Drum Castle exhibition puts focus on artist EA Hornel's photographs
The National Trust for Scotland’s Drum Castle is hosting a new exhibition, allowing visitors to see through the eyes of acclaimed Scottish artist Edward Atkinson Hornel.
Rather than focus on his paintings, with Hornel recognised as one of the ‘Glasgow Boys’ and a celebrated painter of landscapes, flowers, and people, ‘A Painter Behind the Camera’ instead focuses on the many photographs Hornel took and collected to serve as ‘building blocks’ for his paintings.
The photographs were taken in Scotland, and during trips to Japan (1893-4 and 1921), Sri Lanka (1907) and Myanmar (1921). They offer great insight into how Hornel created a 'database' of motifs, poses, models and gestures to use in his work.
The exhibition, which runs until December 19, has been curated by Marianne Fossaluzza, who worked on Hornel for her PhD at the University of Aberdeen and is a research volunteer for the trust, alongside Ben Reiss, the Morton Photography Project Curator.
As part of the exhibition, visitors can also see a selection of objects and curiosities brought back by Scottish travellers from East Asia in the 17th and 18th centuries, which are normally displayed at other National Trust for Scotland properties across the North East, selected and curated by Vikki Duncan, Curator (North & North West).
Some of these objects were imported from East Asia, while others are keepsakes or mementoes brought back by Scottish travellers, such as the lacquer and mother-of-pearl vanity set that the late David Irvine of Drum's grandfather gave to his wife as a wedding gift after his own journey.
All items showcase beautiful craftsmanship and echo the props and items visible in Hornel's photographs.
Marianne Fossaluzza, curator of the exhibition, said: "This exhibition showcases Hornel as a photographer, how he carefully organised his shots in a very pictorial manner to make photographs easily transposable into paintings.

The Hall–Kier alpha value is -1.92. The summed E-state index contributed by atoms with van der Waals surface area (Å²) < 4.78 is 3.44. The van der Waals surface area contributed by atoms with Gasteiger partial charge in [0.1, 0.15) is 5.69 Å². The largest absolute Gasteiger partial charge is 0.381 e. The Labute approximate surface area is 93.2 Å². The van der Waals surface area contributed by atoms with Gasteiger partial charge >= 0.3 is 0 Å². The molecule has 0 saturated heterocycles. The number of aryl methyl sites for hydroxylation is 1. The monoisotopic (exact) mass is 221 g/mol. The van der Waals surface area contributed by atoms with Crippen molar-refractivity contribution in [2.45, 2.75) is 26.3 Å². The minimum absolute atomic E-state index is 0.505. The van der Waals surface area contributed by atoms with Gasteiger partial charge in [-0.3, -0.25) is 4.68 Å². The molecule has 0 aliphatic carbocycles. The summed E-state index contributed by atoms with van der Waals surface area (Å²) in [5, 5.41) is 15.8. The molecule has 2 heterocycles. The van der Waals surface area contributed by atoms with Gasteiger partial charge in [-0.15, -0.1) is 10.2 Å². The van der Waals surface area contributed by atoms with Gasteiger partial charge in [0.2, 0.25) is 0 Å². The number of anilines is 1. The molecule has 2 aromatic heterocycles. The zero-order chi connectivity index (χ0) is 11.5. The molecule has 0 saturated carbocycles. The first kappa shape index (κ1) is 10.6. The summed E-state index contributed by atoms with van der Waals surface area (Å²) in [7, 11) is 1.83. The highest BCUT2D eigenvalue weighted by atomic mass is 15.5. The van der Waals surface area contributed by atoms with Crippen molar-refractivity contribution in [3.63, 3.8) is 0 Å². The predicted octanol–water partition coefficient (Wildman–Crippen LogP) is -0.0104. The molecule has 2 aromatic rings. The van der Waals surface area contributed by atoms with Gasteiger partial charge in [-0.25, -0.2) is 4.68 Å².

" We have carefully curated a stunning selection of photographs from Broughton House, putting them side by side to explore Hornel's practice and his perception of – and working relationship with – his models.
“We hope you will enjoy this exhibition as much as we loved curating it!"
For over 90 years the conservation charity has saved, maintained and shared many of the country’s most loved places, rich with history, heritage, nature and culture.
The charity celebrates Scotland’s heritage and with almost 100 places in its care, there’s a place for everyone to love.
Visitors can see the exhibition in Drum Castle – one of Scotland’s oldest tower houses – from Friday to Monday, anytime from 10 am until 4 pm (last entry into the castle at 3.30 pm).
The team at Drum Castle have made this experience as safe as possible and will follow Covid-19 guidelines and safety measures. The National Trust for Scotland is urging anyone planning to visit the exhibition to check the latest government guidance around Covid-19 restrictions.
The exhibition is part of the castle visit, and no pre-booking is necessary.